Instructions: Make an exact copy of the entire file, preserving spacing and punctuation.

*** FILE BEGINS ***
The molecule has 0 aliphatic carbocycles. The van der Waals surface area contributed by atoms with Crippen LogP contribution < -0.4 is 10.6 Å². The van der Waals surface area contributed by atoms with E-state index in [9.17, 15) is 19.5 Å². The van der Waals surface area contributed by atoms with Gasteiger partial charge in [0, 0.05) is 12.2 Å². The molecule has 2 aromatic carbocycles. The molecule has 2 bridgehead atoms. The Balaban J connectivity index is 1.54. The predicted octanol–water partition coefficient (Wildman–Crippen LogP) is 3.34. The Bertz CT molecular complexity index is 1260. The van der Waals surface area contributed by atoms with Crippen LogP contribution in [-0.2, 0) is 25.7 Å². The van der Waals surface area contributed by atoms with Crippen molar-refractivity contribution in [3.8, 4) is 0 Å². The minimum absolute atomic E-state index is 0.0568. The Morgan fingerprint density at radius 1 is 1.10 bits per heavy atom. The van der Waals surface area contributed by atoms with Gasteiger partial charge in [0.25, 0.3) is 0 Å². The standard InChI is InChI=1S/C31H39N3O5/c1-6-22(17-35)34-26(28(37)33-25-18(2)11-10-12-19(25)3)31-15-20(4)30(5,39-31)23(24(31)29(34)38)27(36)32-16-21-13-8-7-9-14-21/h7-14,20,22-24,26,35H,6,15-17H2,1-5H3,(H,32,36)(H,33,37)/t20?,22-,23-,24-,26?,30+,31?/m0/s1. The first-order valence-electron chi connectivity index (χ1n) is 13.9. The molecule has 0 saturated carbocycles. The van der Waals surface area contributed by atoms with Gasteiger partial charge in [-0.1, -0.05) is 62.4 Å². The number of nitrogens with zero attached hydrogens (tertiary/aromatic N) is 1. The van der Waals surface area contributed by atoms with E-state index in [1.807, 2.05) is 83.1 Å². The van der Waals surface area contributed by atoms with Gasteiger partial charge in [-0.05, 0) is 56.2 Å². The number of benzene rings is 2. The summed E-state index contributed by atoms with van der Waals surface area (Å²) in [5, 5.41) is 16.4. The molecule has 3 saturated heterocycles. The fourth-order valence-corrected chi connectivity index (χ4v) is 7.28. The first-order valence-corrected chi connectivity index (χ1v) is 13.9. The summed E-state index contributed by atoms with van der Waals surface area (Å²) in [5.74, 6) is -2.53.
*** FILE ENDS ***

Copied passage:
The molecule has 0 aliphatic carbocycles. The van der Waals surface area contributed by atoms with Crippen LogP contribution < -0.4 is 10.6 Å². The van der Waals surface area contributed by atoms with E-state index in [9.17, 15) is 19.5 Å². The van der Waals surface area contributed by atoms with Gasteiger partial charge in [0, 0.05) is 12.2 Å². The molecule has 2 aromatic carbocycles. The molecule has 2 bridgehead atoms. The Balaban J connectivity index is 1.54. The predicted octanol–water partition coefficient (Wildman–Crippen LogP) is 3.34. The Bertz CT molecular complexity index is 1260. The van der Waals surface area contributed by atoms with Crippen LogP contribution in [-0.2, 0) is 25.7 Å². The van der Waals surface area contributed by atoms with Crippen molar-refractivity contribution in [3.8, 4) is 0 Å². The minimum absolute atomic E-state index is 0.0568. The Morgan fingerprint density at radius 1 is 1.10 bits per heavy atom. The van der Waals surface area contributed by atoms with Gasteiger partial charge in [0.25, 0.3) is 0 Å². The standard InChI is InChI=1S/C31H39N3O5/c1-6-22(17-35)34-26(28(37)33-25-18(2)11-10-12-19(25)3)31-15-20(4)30(5,39-31)23(24(31)29(34)38)27(36)32-16-21-13-8-7-9-14-21/h7-14,20,22-24,26,35H,6,15-17H2,1-5H3,(H,32,36)(H,33,37)/t20?,22-,23-,24-,26?,30+,31?/m0/s1. The first-order valence-electron chi connectivity index (χ1n) is 13.9. The molecule has 0 saturated carbocycles. The van der Waals surface area contributed by atoms with Gasteiger partial charge in [-0.1, -0.05) is 62.4 Å². The number of nitrogens with zero attached hydrogens (tertiary/aromatic N) is 1. The van der Waals surface area contributed by atoms with E-state index in [1.807, 2.05) is 83.1 Å². The van der Waals surface area contributed by atoms with Gasteiger partial charge in [-0.05, 0) is 56.2 Å². The number of benzene rings is 2. The summed E-state index contributed by atoms with van der Waals surface area (Å²) in [5, 5.41) is 16.4. The molecule has 3 saturated heterocycles. The fourth-order valence-corrected chi connectivity index (χ4v) is 7.28. The first-order valence-corrected chi connectivity index (χ1v) is 13.9. The summed E-state index contributed by atoms with van der Waals surface area (Å²) in [5.74, 6) is -2.53.